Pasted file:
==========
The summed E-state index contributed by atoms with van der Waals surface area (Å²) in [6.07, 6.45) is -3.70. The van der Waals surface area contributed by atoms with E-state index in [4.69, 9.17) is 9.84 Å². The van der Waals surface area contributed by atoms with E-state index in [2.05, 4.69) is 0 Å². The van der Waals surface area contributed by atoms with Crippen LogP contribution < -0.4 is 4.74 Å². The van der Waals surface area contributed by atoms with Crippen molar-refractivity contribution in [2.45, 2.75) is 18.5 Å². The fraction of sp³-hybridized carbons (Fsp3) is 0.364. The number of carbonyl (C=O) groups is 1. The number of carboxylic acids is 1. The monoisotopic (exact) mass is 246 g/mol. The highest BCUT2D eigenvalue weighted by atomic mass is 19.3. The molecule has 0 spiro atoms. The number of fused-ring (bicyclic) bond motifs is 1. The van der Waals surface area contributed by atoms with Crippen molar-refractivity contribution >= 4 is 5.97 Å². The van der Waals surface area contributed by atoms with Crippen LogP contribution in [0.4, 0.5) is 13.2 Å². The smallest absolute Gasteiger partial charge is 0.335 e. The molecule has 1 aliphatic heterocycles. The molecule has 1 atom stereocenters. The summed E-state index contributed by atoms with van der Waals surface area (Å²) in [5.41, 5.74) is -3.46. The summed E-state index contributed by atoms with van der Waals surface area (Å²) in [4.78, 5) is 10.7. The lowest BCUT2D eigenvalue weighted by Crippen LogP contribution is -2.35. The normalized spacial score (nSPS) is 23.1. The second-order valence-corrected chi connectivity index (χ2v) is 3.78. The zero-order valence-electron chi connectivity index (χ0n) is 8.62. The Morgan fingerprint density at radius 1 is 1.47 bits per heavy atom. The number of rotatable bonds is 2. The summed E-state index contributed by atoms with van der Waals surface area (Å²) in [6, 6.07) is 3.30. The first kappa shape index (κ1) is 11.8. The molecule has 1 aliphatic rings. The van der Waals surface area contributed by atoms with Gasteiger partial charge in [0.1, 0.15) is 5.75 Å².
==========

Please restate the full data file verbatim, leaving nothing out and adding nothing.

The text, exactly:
The summed E-state index contributed by atoms with van der Waals surface area (Å²) in [6.07, 6.45) is -3.70. The van der Waals surface area contributed by atoms with E-state index in [4.69, 9.17) is 9.84 Å². The van der Waals surface area contributed by atoms with E-state index in [2.05, 4.69) is 0 Å². The van der Waals surface area contributed by atoms with Crippen LogP contribution < -0.4 is 4.74 Å². The van der Waals surface area contributed by atoms with Crippen molar-refractivity contribution in [2.45, 2.75) is 18.5 Å². The fraction of sp³-hybridized carbons (Fsp3) is 0.364. The number of carbonyl (C=O) groups is 1. The number of carboxylic acids is 1. The monoisotopic (exact) mass is 246 g/mol. The highest BCUT2D eigenvalue weighted by atomic mass is 19.3. The molecule has 0 spiro atoms. The number of fused-ring (bicyclic) bond motifs is 1. The van der Waals surface area contributed by atoms with Crippen molar-refractivity contribution >= 4 is 5.97 Å². The van der Waals surface area contributed by atoms with Crippen LogP contribution in [0.4, 0.5) is 13.2 Å². The smallest absolute Gasteiger partial charge is 0.335 e. The molecule has 1 aliphatic heterocycles. The molecule has 1 atom stereocenters. The summed E-state index contributed by atoms with van der Waals surface area (Å²) in [5.41, 5.74) is -3.46. The summed E-state index contributed by atoms with van der Waals surface area (Å²) in [4.78, 5) is 10.7. The lowest BCUT2D eigenvalue weighted by Crippen LogP contribution is -2.35. The normalized spacial score (nSPS) is 23.1. The second-order valence-corrected chi connectivity index (χ2v) is 3.78. The zero-order valence-electron chi connectivity index (χ0n) is 8.62. The Morgan fingerprint density at radius 1 is 1.47 bits per heavy atom. The number of rotatable bonds is 2. The summed E-state index contributed by atoms with van der Waals surface area (Å²) in [6, 6.07) is 3.30. The first kappa shape index (κ1) is 11.8. The molecule has 1 aliphatic rings. The van der Waals surface area contributed by atoms with Gasteiger partial charge in [0.1, 0.15) is 5.75 Å².